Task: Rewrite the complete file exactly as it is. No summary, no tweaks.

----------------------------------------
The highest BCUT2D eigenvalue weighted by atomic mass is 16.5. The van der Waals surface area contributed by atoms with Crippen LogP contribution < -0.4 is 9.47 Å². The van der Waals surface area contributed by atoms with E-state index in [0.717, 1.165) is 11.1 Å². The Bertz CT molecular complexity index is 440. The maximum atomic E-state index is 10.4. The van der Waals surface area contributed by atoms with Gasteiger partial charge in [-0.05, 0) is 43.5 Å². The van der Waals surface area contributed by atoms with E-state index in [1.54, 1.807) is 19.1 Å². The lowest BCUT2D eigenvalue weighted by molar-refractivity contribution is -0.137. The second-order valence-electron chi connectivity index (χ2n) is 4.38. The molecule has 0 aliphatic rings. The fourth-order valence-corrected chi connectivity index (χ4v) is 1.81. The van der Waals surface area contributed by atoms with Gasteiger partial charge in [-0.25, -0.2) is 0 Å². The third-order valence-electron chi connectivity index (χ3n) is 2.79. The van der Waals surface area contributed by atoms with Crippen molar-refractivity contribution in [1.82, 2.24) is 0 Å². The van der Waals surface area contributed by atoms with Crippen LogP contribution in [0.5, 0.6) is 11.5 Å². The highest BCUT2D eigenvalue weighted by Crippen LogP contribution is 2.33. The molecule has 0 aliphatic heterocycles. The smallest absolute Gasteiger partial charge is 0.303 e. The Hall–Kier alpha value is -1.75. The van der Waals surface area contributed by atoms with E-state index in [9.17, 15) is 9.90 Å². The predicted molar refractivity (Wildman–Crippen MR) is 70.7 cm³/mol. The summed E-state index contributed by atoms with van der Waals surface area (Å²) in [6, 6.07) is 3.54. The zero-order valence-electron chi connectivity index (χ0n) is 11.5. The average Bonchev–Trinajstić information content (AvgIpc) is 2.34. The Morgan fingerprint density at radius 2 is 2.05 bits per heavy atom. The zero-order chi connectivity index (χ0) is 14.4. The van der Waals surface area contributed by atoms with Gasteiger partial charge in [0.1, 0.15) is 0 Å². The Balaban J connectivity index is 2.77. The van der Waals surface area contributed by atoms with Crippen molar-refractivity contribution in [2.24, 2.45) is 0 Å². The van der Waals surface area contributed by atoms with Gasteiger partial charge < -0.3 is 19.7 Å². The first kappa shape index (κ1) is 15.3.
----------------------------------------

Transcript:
The highest BCUT2D eigenvalue weighted by atomic mass is 16.5. The van der Waals surface area contributed by atoms with Crippen LogP contribution < -0.4 is 9.47 Å². The van der Waals surface area contributed by atoms with E-state index in [0.717, 1.165) is 11.1 Å². The Bertz CT molecular complexity index is 440. The maximum atomic E-state index is 10.4. The van der Waals surface area contributed by atoms with Gasteiger partial charge in [-0.05, 0) is 43.5 Å². The van der Waals surface area contributed by atoms with E-state index in [1.54, 1.807) is 19.1 Å². The lowest BCUT2D eigenvalue weighted by molar-refractivity contribution is -0.137. The second-order valence-electron chi connectivity index (χ2n) is 4.38. The molecule has 0 aliphatic rings. The fourth-order valence-corrected chi connectivity index (χ4v) is 1.81. The van der Waals surface area contributed by atoms with Gasteiger partial charge in [-0.25, -0.2) is 0 Å². The third-order valence-electron chi connectivity index (χ3n) is 2.79. The van der Waals surface area contributed by atoms with Crippen molar-refractivity contribution in [1.82, 2.24) is 0 Å². The van der Waals surface area contributed by atoms with Crippen LogP contribution in [0.5, 0.6) is 11.5 Å². The highest BCUT2D eigenvalue weighted by Crippen LogP contribution is 2.33. The molecule has 0 aliphatic heterocycles. The smallest absolute Gasteiger partial charge is 0.303 e. The Hall–Kier alpha value is -1.75. The van der Waals surface area contributed by atoms with E-state index in [9.17, 15) is 9.90 Å². The predicted molar refractivity (Wildman–Crippen MR) is 70.7 cm³/mol. The summed E-state index contributed by atoms with van der Waals surface area (Å²) in [6, 6.07) is 3.54. The zero-order valence-electron chi connectivity index (χ0n) is 11.5. The average Bonchev–Trinajstić information content (AvgIpc) is 2.34. The Morgan fingerprint density at radius 2 is 2.05 bits per heavy atom. The zero-order chi connectivity index (χ0) is 14.4. The van der Waals surface area contributed by atoms with Gasteiger partial charge in [0.1, 0.15) is 0 Å². The Balaban J connectivity index is 2.77. The van der Waals surface area contributed by atoms with Crippen molar-refractivity contribution in [2.24, 2.45) is 0 Å². The van der Waals surface area contributed by atoms with Gasteiger partial charge < -0.3 is 19.7 Å². The first kappa shape index (κ1) is 15.3.